The total number of sales made through the procurement framework since it was launched in 2012 until the end of March this year now sits at £154.6m – of which, £9.6m was contributed by local government.
In March 2013, this figure sat at just £1.4m, meaning council spending on the framework is up 610% in a 12-month period, suggesting more authorities are aware of G-Cloud and how to use it.
Despite this, the wider public sector only accounts for 21% of the total spent via the network, with 79% of sales going to central government.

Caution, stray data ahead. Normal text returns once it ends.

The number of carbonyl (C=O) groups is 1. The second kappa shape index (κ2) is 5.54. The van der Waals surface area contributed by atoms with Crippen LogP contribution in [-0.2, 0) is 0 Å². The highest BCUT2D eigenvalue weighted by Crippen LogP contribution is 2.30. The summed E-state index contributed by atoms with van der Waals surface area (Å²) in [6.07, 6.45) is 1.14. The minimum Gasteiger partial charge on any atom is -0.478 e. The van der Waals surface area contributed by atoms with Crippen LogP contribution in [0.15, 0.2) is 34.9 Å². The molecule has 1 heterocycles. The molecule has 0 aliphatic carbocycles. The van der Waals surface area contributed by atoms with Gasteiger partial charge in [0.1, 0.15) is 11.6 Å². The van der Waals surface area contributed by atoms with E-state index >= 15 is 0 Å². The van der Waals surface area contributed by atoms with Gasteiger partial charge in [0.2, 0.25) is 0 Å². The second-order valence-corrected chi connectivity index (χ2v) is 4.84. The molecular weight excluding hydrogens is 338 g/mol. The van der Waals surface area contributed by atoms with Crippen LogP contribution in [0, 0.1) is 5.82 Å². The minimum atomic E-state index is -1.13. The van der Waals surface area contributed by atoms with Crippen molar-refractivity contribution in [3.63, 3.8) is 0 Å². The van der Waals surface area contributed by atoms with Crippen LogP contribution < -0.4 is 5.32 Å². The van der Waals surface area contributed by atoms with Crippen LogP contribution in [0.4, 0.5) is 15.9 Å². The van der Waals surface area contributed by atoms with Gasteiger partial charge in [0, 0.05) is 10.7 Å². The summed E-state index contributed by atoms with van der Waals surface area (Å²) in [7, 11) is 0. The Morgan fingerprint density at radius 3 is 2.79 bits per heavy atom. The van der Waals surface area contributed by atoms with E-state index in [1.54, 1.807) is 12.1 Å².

This is in contrast with the figures from March 2013, when 67% of sales were from Whitehall, while 33% came from other public services.
Although the amount being spent by the wider public sector has increased, it seems the proportion of other organisations actually using the framework is still quite small.
Recently, G-Cloud has been subject to much criticism, including Home Office CTO Denise claiming it lacks visibility.
Earlier this week, Government Digital Service (GDS) COO Tony Singleton announced a series of measures to improve G-Cloud awareness in response to such reports.
The latest sales figures show that SMEs securing work via the platform is also on the rise – a total of 60% of all purchases were from smaller companies, up from 55% last year.
The government is committed to increasing the business it does with SMBs and these figures suggest Whitehall is well on its way to achieving a target of 25% of all central government spending to go to SMEs by 2015.